This summer I enrolled in a course called, “How to Learn Math for Teachers,” taught by Professor Jo Boaler, a Professor of Mathematics Education at Standford University. The course brings together best practices from research on brain growth and classroom techniques for anyone who’s curious about engaging students in mathematics education.
One of the course modules talks about creating or giving students tasks with a growth mindset framework, which has the following components:
2. Different ways of seeing
3. Multiple entry points
4. Multiple paths/strategies
5. Clear learning goals and opportunities for feedback
The example that is given from the course is as follows:
Without any numbers or formulas, describe how you see this shape growing.
A teacher might ask, “There are more squares in case 2 than in 1, where are they? There are more squares in case 3 than in 2, where are they? Describe what you see.”
Go ahead and try this task on your own first. Watch the video to see examples of different responses (skip to 3:50).
This type of task is referred to as a “low entry, high ceiling” task, as anyone, regardless of their skill level can engage with the question, “How do you SEE this pattern growing?” and the question can be extended to higher levels. youcubed.org
has tons of videos, teaching resources, and research papers that challenge the status quo on what it means to be “mathematically minded”. Check them out!
I decided to try a similar task with my Pre-Calculus students in China, and picked a pattern from Fawn Nyugen’s site visualpatterns.org
Based on my students with Chinese students thus far, many of them are quite baffled whenever they get an open task like this. They are used to the typical, “how many squares are in the next case? The 100th case? The nth case?”
type questions and so my challenge was really to get them to train their brains to operate different ways with respect to math. This took time. Two classes in fact, but it was worthwhile.
Here are some answers that students came up with (I posted 6 copies of the same image and challenged my classes to fill all 6 with different representations).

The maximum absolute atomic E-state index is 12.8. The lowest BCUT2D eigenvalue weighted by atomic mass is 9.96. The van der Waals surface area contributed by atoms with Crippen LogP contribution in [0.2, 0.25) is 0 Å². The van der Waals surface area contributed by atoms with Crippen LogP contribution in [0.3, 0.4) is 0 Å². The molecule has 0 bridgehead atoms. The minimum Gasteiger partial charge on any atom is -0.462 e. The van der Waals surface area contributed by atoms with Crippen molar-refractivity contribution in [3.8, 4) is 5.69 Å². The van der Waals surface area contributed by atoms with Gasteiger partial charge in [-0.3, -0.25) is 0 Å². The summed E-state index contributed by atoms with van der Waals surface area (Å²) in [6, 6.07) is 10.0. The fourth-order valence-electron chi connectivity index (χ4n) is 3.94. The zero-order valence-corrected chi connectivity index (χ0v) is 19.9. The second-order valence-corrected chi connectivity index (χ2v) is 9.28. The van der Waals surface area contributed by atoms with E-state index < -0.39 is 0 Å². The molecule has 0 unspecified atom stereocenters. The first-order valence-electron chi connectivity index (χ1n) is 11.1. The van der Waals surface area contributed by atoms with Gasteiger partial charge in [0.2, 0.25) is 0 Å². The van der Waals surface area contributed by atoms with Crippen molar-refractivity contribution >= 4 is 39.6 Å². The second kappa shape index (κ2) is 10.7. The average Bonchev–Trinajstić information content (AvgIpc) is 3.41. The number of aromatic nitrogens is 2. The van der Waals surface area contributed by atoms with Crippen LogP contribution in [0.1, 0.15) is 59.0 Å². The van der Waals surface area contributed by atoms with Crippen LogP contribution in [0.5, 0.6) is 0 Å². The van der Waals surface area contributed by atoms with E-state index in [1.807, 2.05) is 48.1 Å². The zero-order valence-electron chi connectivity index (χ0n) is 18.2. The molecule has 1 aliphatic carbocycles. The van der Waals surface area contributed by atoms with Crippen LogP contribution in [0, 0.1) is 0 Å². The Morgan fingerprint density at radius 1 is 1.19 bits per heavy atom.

(From top to bottom, left to right) 1. “Raindrop” method. Squares fill in from the top. 2. “Bowling Alley”. Squares being pushed up from bottom. 3. Squares pushed in from the left. 4. L-shape 5. Rotating Left/Bottom 6. “Negative Space” the missing squares form the same number of squares as the previous case.
After, and only after students have had a chance to visualize the problem, and see other representations of the same pattern in multiple ways did I have them attempt to come up with a formula for the n
Most students were able to set up a table and saw that the difference from one case to the next increased by 1 each time:
But only a few students were able to break it down further. A message I kept telling my students, “If you’re going to fail, fail differently each time!”
It turns out that most of these students had been exposed to Gauss’ summation before. Those that did were able to find a formula for 1 + 2 + … + n, but the challenge with this pattern is that we start at 3.
Another student used the “square” representation as a part of his proof but isolated the last row.
Looking at the diagram below, we see that the total number of squares can be represented by (n+1)^2.
Ignoring the last row, we see that the number of actual squares and “negative space” squares are equal. The total number of squares (excluding the bottom row) is therefore given by [(n)(n+1)]/2.
Putting both these parts together, we get that the total number of squares for case n is:
My favorite proof thus far, though, is this one:
-Take the square representation, ADD another layer
-Now we have a rectangle with equal amounts of actual squares and “negative space” squares
-The resulting formula is just the area of the rectangle divided by 2
Wondering if there’s a way to embed LaTex code into my blog… (AKA me trying to be more tech saavy)
(Please excuse the crappy graphics, I did what I could with Powerpoint…)
Even though this material isn’t explicitly stated in the curriculum documents for this course, it was a valuable exercise to have done with my students. I had a few students approach me after class, eager to show me their proofs and what they had discovered. Throughout our whole discussion, I never gave students any answers, but focused on process. This is a message I want all students to internalize when they leave my classroom.